I saw these during my recent walk through El Cajon.

Decorating the AT&T building at the corner of Main Street and Lincoln Avenue are various historical photographs on tiles. The old photos show telephone company personnel at work or out in the community.

One photograph shows Pacific Telephone and Telegraph Co. employees or dignitaries on a parade float. That was the name of the Pacific Bell Telephone Company, now owned by AT&T, between the 1910’s and 1984.

I assume these photographs were taken around San Diego, but I don’t know. The one taken of a worker with his truck out in sagebrush covered hills does seem to show a Southern California landscape. The exact same photo can be found on an AT&T building in nearby La Mesa. You can see that here.

Do you know anything about these photos? If you do, please leave a comment!

I live in downtown San Diego and love to walk around with my camera! You can follow Cool San Diego Sights via Facebook or Twitter!

You can easily explore Cool San Diego Sights by using the search box on my blog’s sidebar. Or click a tag! There are thousands upon thousands of photos for you to enjoy!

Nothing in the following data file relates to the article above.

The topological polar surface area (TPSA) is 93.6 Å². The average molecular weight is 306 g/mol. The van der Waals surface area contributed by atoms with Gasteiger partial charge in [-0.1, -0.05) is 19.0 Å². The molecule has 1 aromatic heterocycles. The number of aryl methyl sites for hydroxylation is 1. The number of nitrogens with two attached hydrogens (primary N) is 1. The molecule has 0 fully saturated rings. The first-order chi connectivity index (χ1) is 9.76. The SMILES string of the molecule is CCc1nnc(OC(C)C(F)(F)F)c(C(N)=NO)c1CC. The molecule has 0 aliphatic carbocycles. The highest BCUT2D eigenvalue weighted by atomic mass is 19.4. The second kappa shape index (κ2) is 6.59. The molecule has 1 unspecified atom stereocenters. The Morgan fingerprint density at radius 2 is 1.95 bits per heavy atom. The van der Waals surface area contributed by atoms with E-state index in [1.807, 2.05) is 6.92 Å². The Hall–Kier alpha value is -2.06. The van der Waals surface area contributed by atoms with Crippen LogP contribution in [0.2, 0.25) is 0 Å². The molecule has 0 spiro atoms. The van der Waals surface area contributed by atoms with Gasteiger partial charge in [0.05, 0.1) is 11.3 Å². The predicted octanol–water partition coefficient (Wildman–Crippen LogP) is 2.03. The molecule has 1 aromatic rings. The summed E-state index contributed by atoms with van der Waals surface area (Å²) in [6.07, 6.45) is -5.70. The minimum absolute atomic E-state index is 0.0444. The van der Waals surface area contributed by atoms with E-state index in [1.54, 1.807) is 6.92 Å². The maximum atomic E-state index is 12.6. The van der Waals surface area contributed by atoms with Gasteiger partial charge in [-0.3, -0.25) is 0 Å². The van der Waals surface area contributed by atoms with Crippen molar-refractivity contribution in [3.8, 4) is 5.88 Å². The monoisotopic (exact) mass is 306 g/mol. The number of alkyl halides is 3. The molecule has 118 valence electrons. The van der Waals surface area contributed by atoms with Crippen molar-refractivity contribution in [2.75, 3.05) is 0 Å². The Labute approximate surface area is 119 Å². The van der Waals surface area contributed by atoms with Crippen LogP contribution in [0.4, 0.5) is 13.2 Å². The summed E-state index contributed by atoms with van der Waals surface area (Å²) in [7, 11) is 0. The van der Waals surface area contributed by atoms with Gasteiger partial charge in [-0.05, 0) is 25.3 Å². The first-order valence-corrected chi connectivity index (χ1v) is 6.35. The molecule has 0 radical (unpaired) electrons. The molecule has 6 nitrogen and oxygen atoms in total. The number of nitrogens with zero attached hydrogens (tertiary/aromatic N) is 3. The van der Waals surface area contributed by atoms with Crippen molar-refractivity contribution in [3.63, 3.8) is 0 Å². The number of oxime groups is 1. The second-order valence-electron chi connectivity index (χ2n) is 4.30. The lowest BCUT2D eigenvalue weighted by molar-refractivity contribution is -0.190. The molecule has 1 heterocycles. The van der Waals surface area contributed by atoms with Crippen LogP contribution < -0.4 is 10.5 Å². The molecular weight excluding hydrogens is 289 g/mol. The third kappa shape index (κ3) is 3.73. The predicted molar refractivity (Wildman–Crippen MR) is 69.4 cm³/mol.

The Welcoming Arches and Bell of Oceanside.

The Welcoming Arches and the Welcome Bell greet motorists driving south on Interstate 5 as they enter Oceanside, California. The arches and bell stand just beyond a large American flag and beside the parking lot of an In-N-Out Burger.

I passed by the California Mission inspired structure last weekend as I walked down the Coast Highway.

Mission San Luis Rey, founded in 1798, is located about four miles east-northeast of these bright white adobe mission-style arches.

The Welcoming Arches were designed by noted Southern California architect George M. Adams in 1978 and dedicated in 1982.

The first part of the above plaque reads:

THE WELCOMING ARCHES

AN OCEANSIDE CHAMBER OF COMMERCE PROJECT

“THE WELCOMING ARCHES WERE CONCEIVED FROM A WISH THAT
OCEANSIDES’ VISITORS RECEIVE A WELCOME REFLECTING THE
BEAUTY, BOUNTY AND HERITAGE OF THIS AREA.

REALIZING WHERE THERE IS PRIVILEGE THERE IS ALSO
OBLIGATION, THIS ENTRANCE EDIFICE WAS BUILT BY THE
VOLUNTARY GENEROSITY OF THE PEOPLE OF OCEANSIDE”


..LORRAINE SHAFFER

Part of this smaller plaque reads:

“WELCOME BELL”
DONATED BY
OCEANSIDE ROTARY CLUB
JOHN A. STEIGER, PRESIDENT
JANUARY 1983

I live in downtown San Diego and love to walk around with my camera! You can follow Cool San Diego Sights via Facebook or Twitter!

You can easily explore Cool San Diego Sights by using the search box on my blog’s sidebar. Or click a tag! There are thousands upon thousands of photos for you to enjoy!